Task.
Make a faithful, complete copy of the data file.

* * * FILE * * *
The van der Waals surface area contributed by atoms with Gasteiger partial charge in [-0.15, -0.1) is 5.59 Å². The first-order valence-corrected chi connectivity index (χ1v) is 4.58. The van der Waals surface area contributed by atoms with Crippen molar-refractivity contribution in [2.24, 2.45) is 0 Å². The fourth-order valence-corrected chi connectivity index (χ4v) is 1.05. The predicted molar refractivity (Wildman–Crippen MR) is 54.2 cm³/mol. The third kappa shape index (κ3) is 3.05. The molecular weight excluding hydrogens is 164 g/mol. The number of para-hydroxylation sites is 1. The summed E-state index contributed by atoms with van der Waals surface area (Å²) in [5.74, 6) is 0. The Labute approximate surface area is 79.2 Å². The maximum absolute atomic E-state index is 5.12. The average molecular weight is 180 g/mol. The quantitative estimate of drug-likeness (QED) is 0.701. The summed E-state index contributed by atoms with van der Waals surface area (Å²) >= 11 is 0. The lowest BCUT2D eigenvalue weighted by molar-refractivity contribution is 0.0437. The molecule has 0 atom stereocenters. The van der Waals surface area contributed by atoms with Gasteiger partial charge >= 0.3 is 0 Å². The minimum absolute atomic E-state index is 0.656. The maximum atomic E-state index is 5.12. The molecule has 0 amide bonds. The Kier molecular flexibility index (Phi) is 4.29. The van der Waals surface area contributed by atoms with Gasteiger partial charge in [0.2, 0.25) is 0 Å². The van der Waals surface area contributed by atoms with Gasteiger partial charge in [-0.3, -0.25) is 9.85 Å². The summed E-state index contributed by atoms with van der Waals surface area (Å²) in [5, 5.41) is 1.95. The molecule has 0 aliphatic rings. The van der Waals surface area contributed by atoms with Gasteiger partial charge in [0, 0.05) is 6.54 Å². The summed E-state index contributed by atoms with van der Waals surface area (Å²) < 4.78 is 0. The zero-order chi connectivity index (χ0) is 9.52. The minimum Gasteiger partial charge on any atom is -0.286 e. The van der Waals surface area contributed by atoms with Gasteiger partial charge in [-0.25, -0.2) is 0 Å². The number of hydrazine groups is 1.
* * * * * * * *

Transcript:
The van der Waals surface area contributed by atoms with Gasteiger partial charge in [-0.15, -0.1) is 5.59 Å². The first-order valence-corrected chi connectivity index (χ1v) is 4.58. The van der Waals surface area contributed by atoms with Crippen molar-refractivity contribution in [2.24, 2.45) is 0 Å². The fourth-order valence-corrected chi connectivity index (χ4v) is 1.05. The predicted molar refractivity (Wildman–Crippen MR) is 54.2 cm³/mol. The third kappa shape index (κ3) is 3.05. The molecular weight excluding hydrogens is 164 g/mol. The number of para-hydroxylation sites is 1. The summed E-state index contributed by atoms with van der Waals surface area (Å²) in [5.74, 6) is 0. The Labute approximate surface area is 79.2 Å². The maximum absolute atomic E-state index is 5.12. The average molecular weight is 180 g/mol. The quantitative estimate of drug-likeness (QED) is 0.701. The summed E-state index contributed by atoms with van der Waals surface area (Å²) >= 11 is 0. The lowest BCUT2D eigenvalue weighted by molar-refractivity contribution is 0.0437. The molecule has 0 atom stereocenters. The van der Waals surface area contributed by atoms with Gasteiger partial charge >= 0.3 is 0 Å². The minimum absolute atomic E-state index is 0.656. The maximum atomic E-state index is 5.12. The molecule has 0 amide bonds. The Kier molecular flexibility index (Phi) is 4.29. The van der Waals surface area contributed by atoms with Gasteiger partial charge in [0.2, 0.25) is 0 Å². The van der Waals surface area contributed by atoms with Gasteiger partial charge in [-0.3, -0.25) is 9.85 Å². The summed E-state index contributed by atoms with van der Waals surface area (Å²) in [5, 5.41) is 1.95. The molecule has 0 aliphatic rings. The van der Waals surface area contributed by atoms with Gasteiger partial charge in [0, 0.05) is 6.54 Å². The summed E-state index contributed by atoms with van der Waals surface area (Å²) < 4.78 is 0. The zero-order chi connectivity index (χ0) is 9.52. The minimum Gasteiger partial charge on any atom is -0.286 e. The van der Waals surface area contributed by atoms with Gasteiger partial charge in [-0.25, -0.2) is 0 Å². The number of hydrazine groups is 1.